Rural Outreach

Rural Deaf Program

The ALDS has begun an outreach program to deaf children living in the rural districts surrounding Ambo. We traveled to various locations and meet with the children, their families and the officials at the local dept. of social affairs to inform them about the school, assess the situation of deaf children living in such districts and gauge if parents would send their child to such a school if a boarding facility was available. 

Reality Of Being A Deaf Child Living In A Rural Village

The visits confirmed everything we had been told regarding the reality life for most rural Deaf children:

Failure Of Integrated Schooling

Some parents had enrolled their deaf child in the local school with little or no successful outcome for the deaf child.

Twenty Two New Students

Having learned about the potential the deaf school offered to their children many of the parents wanted to know if their child could enrol straight away. It was agreed that if they had relations living in Ambo willing to host their child during the school year, we would secure sponsorship to pay for the childs accommodation and education. We expected about 5 or 6 parents to take up the offer. However in one location alone 16 parents signed the form indicating they would like to bring their child to the school. That September twenty-two children from the rural districts enrolled at the school. This presented the ALDS with something of a challenge, but one they were more than delighted to accept. 

The arrival of so many children highlighted how necessary the school is and how vital a boarding facility is to enable many more children benefit from this opportunity. 

Outreach Program: A Sense Of Identity And Inclusion

Having visited the rural deaf children we were very concerned about the children who could not come to Ambo and who were living such lonely and isolated lives. 

 

So we put together an outreach program and invited all of the children, their parents and the workers at the dept of social affairs to attend the school to participate in day of fun and games, deaf awareness training etc. The purpose was to give the deaf children a positive experience of being deaf, to meet other deaf children and Deaf role models. The parents were invited to engage in Deaf awareness training, be given an opportunity to discuss their expectations for their child, share their experiences of how their child is perceived and treated in the local district. That the workers at the the dept of social affairs would have an opportunity to witness what is possible when Deaf children are given the proper back up and resources and for them to return to their local areas and actively challenge peoples negative perceptions about deafness.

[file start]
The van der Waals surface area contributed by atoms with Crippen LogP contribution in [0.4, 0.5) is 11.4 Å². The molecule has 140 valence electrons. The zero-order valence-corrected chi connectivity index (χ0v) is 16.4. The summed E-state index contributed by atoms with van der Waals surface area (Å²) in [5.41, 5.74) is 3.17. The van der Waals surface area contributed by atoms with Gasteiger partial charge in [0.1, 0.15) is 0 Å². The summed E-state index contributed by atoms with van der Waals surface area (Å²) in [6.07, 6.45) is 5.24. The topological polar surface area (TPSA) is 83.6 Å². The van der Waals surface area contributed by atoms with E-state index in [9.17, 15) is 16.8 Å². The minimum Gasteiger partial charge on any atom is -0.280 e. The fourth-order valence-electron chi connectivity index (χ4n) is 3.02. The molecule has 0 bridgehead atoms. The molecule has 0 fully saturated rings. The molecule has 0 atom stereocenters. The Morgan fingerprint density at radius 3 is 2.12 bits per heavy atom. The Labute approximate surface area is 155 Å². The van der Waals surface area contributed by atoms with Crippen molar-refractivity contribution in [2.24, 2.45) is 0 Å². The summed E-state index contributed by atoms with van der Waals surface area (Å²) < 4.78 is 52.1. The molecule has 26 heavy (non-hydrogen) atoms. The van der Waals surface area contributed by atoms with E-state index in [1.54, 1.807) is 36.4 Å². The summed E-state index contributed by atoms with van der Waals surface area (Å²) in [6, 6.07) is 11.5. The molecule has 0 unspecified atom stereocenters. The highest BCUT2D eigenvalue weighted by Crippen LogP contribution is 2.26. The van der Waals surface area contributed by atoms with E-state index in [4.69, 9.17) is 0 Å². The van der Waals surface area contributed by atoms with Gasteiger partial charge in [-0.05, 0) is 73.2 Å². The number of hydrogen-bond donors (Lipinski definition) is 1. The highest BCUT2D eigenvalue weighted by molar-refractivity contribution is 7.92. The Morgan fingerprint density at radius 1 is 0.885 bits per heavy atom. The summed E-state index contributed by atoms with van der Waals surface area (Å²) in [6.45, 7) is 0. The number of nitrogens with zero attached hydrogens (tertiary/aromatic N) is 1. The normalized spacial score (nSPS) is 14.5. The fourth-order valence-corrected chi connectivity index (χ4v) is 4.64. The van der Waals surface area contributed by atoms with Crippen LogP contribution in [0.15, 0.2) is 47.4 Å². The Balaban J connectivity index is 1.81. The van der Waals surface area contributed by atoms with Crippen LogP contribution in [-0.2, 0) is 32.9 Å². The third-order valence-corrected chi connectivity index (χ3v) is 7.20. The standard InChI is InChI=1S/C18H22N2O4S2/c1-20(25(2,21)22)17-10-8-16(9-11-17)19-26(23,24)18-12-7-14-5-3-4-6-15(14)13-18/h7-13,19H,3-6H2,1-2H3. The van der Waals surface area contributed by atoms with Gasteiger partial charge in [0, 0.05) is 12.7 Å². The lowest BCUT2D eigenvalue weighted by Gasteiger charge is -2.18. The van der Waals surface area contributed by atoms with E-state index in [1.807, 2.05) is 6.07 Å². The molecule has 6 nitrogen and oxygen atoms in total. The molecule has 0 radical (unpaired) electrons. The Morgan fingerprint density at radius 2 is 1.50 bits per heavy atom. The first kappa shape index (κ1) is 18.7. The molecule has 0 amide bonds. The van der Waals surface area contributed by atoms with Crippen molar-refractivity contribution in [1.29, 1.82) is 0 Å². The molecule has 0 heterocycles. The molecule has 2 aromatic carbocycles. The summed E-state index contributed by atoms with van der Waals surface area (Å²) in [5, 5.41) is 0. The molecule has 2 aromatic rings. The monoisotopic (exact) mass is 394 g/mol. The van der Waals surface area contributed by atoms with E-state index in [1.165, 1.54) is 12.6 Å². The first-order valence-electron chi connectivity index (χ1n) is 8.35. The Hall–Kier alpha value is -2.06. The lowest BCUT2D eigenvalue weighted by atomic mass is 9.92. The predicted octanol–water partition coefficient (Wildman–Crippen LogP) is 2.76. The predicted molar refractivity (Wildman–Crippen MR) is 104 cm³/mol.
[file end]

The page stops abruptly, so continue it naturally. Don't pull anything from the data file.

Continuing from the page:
We organised five such‘Rural Deaf Days’. Over 50 deaf children, some traveling on buses for 3.5hrs came to the school with their parents and workers from social affairs. It proved to be a huge success for everyone. 

It was obvious during the course of these visits that the mind-set of many of the parents had altered significantly and many were desperate for their child to attend the school. One parent told us that when he indicated to his son that they going on the bus to the school, that he packed a little bag thinking (maybe hoping) that he would be staying. 

From a ‘needs assessment’ perspective, bringing the children and their parents to the school proved that there is a desperate need for a boarding facility in order to offer places in the school to these children. The parents have seen what is possible for their child and would dearly love their child to have such an opportunity. The children have begun to see themselves in a new light and were already packing bags in the hope that such a place will be available. 

Expectations and Obligations

At the ALDS we have asked the question and now that we know the answer, we feel a real and urgent need to respond. Our visits to the rural districts to see the reality of life for deaf children. The visit of the rural deaf children to the school has created a sense of expectation for them and their parents. The EDP are committed to doing all we can to respond to this sense of expectation and give these children a chance at education. We hope you will join us in our endeavor.

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